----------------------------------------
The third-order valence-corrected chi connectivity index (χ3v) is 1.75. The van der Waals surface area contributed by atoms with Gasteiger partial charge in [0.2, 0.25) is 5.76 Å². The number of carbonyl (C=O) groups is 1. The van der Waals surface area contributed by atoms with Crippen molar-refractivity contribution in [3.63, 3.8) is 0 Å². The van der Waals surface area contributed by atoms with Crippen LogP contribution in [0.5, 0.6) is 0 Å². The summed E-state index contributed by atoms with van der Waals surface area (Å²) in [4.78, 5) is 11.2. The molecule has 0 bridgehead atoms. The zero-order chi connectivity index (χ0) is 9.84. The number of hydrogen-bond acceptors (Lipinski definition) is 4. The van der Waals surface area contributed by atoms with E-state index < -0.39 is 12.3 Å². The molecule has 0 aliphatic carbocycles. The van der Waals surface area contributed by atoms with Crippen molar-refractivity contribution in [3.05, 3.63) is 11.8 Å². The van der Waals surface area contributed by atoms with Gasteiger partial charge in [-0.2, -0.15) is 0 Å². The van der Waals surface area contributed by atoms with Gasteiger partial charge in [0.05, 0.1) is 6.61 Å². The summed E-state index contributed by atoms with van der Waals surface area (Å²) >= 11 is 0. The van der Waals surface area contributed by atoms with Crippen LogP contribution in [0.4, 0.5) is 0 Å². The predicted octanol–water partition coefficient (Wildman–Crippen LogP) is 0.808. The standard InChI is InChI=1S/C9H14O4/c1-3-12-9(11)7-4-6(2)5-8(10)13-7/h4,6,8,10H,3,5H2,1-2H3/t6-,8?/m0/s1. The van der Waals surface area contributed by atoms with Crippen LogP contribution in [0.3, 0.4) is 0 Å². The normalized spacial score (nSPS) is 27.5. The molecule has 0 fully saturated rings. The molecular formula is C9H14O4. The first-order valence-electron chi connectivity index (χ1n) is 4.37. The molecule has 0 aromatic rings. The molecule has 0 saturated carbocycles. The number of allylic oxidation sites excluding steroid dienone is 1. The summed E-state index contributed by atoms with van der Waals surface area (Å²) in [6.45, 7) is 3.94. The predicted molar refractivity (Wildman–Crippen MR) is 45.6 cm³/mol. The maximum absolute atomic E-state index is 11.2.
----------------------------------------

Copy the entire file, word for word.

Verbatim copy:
The third-order valence-corrected chi connectivity index (χ3v) is 1.75. The van der Waals surface area contributed by atoms with Gasteiger partial charge in [0.2, 0.25) is 5.76 Å². The number of carbonyl (C=O) groups is 1. The van der Waals surface area contributed by atoms with Crippen molar-refractivity contribution in [3.63, 3.8) is 0 Å². The van der Waals surface area contributed by atoms with Crippen LogP contribution in [0.5, 0.6) is 0 Å². The summed E-state index contributed by atoms with van der Waals surface area (Å²) in [4.78, 5) is 11.2. The molecule has 0 bridgehead atoms. The zero-order chi connectivity index (χ0) is 9.84. The number of hydrogen-bond acceptors (Lipinski definition) is 4. The van der Waals surface area contributed by atoms with E-state index < -0.39 is 12.3 Å². The molecule has 0 aliphatic carbocycles. The van der Waals surface area contributed by atoms with Crippen molar-refractivity contribution in [3.05, 3.63) is 11.8 Å². The van der Waals surface area contributed by atoms with Gasteiger partial charge in [-0.2, -0.15) is 0 Å². The van der Waals surface area contributed by atoms with Gasteiger partial charge in [0.05, 0.1) is 6.61 Å². The summed E-state index contributed by atoms with van der Waals surface area (Å²) >= 11 is 0. The van der Waals surface area contributed by atoms with Crippen LogP contribution in [0.4, 0.5) is 0 Å². The predicted octanol–water partition coefficient (Wildman–Crippen LogP) is 0.808. The standard InChI is InChI=1S/C9H14O4/c1-3-12-9(11)7-4-6(2)5-8(10)13-7/h4,6,8,10H,3,5H2,1-2H3/t6-,8?/m0/s1. The van der Waals surface area contributed by atoms with Crippen LogP contribution in [0.3, 0.4) is 0 Å². The normalized spacial score (nSPS) is 27.5. The molecule has 0 fully saturated rings. The molecular formula is C9H14O4. The first-order valence-electron chi connectivity index (χ1n) is 4.37. The molecule has 0 aromatic rings. The molecule has 0 saturated carbocycles. The number of allylic oxidation sites excluding steroid dienone is 1. The summed E-state index contributed by atoms with van der Waals surface area (Å²) in [6.45, 7) is 3.94. The predicted molar refractivity (Wildman–Crippen MR) is 45.6 cm³/mol. The maximum absolute atomic E-state index is 11.2.